The National Association of County and City Health Officials (NACCHO) has earmarked over $600,000 for seven Overdose Response Strategy (ORS) states to address the opioid crisis in various communities.
Authorities said the organization, which represents the country’s nearly 3,000 local health departments, has ensured the funds disbursed to local health departments in Georgia, Illinois, Maryland, New Jersey, New York, North Carolina, Vermont, and Washington, DC in amounts ranging from $40,000 to $150,000, would support seven ORS state teams to explore new collaborative approaches for combating the opioid crisis through evidence-based, data-driven, opioid-involved overdose prevention interventions designed to address community challenges related to drug overdoses.
“With local health departments on the front lines of the opioid epidemic, NACCHO is working with its members to prevent misuse, reduce overdose deaths, link people to care, and build community resilience,” NACCHO Chief Executive Officer Lori Tremmel Freeman said. “Partnerships with the CDC, and now with the Overdose Response Strategy states and the High Intensity Drug Trafficking Areas program, will increase existing outreach and create new avenues to direct attention to this crisis in local communities most affected.”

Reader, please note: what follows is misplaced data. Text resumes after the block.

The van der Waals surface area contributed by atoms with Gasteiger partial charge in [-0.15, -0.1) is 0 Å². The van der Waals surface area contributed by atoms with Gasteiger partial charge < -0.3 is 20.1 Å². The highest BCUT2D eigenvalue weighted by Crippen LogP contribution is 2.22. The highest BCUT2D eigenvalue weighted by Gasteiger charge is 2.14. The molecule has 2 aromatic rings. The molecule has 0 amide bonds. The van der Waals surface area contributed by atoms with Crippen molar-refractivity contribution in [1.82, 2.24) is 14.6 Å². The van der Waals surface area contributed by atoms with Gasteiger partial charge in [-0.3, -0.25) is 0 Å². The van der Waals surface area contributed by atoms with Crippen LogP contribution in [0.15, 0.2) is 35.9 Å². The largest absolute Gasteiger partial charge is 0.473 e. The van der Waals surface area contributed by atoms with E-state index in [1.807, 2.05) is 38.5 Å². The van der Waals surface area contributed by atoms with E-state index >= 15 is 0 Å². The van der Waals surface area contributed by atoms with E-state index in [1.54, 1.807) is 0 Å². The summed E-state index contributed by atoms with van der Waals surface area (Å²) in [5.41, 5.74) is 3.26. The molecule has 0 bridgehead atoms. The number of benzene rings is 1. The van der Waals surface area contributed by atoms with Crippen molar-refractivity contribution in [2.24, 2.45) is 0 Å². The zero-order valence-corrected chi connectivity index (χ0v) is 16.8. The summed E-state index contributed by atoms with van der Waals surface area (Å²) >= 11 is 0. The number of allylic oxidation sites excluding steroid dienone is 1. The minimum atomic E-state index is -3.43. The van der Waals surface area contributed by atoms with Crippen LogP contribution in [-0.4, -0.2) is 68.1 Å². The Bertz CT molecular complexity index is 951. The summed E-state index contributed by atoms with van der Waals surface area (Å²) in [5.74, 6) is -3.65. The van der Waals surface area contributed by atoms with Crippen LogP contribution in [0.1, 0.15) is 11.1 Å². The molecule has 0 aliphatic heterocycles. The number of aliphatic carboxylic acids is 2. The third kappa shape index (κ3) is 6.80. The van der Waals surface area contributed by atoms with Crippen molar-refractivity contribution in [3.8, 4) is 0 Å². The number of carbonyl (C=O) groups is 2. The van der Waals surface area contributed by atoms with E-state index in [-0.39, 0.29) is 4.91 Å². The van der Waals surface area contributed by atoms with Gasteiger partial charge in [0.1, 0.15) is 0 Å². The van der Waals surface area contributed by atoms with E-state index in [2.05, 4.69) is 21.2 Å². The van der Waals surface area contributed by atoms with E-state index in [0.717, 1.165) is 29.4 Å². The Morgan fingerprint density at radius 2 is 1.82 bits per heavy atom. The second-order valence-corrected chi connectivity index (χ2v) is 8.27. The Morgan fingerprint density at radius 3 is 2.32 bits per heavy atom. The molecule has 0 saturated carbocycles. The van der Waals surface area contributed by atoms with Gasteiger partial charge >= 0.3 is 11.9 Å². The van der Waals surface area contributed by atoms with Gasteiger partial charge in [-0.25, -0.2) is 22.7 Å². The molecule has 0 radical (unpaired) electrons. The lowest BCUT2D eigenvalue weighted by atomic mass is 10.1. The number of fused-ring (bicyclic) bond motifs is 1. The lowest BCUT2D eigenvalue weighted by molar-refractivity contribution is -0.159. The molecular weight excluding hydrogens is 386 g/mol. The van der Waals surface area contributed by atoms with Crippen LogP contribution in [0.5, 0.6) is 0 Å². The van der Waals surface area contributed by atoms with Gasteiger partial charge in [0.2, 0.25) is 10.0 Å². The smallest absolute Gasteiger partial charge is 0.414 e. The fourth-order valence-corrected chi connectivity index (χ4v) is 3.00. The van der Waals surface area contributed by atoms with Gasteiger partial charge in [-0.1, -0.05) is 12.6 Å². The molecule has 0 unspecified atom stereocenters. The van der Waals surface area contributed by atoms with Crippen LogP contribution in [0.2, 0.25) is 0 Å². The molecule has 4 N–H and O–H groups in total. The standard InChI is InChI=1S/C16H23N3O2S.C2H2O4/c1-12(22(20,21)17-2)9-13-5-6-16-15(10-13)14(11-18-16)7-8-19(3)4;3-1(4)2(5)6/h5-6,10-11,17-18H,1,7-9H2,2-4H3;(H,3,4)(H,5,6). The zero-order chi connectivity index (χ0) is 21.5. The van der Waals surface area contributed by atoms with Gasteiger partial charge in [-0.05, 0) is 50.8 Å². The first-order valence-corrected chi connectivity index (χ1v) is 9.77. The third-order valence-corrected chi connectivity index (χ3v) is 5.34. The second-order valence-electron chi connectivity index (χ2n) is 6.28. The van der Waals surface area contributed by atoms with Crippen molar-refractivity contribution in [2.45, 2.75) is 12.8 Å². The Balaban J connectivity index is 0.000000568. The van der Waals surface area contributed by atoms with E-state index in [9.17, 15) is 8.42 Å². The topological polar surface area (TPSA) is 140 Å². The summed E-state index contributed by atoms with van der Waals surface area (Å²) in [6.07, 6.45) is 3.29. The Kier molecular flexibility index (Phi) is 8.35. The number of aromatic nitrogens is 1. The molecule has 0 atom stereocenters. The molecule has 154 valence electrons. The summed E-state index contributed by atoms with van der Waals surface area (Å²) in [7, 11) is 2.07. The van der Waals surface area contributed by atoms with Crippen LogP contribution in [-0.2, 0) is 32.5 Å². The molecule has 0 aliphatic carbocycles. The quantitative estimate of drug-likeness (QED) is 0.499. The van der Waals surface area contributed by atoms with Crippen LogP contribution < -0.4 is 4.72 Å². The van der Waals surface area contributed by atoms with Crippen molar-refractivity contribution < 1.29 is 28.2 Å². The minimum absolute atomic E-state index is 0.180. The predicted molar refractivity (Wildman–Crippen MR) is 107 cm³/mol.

The scope of work involves pilot projects addressing drug overdose prevention strategies engaging both local public health and public safety, implemented in collaboration with the regional High Intensity Drug Trafficking Area (HIDTA) program.
Project goals include building the evidence base for effective overdose prevention and response interventions, improving response to the opioid overdose epidemic, and leveraging the ORS structure to enhance community-level public health and public safety collaborations.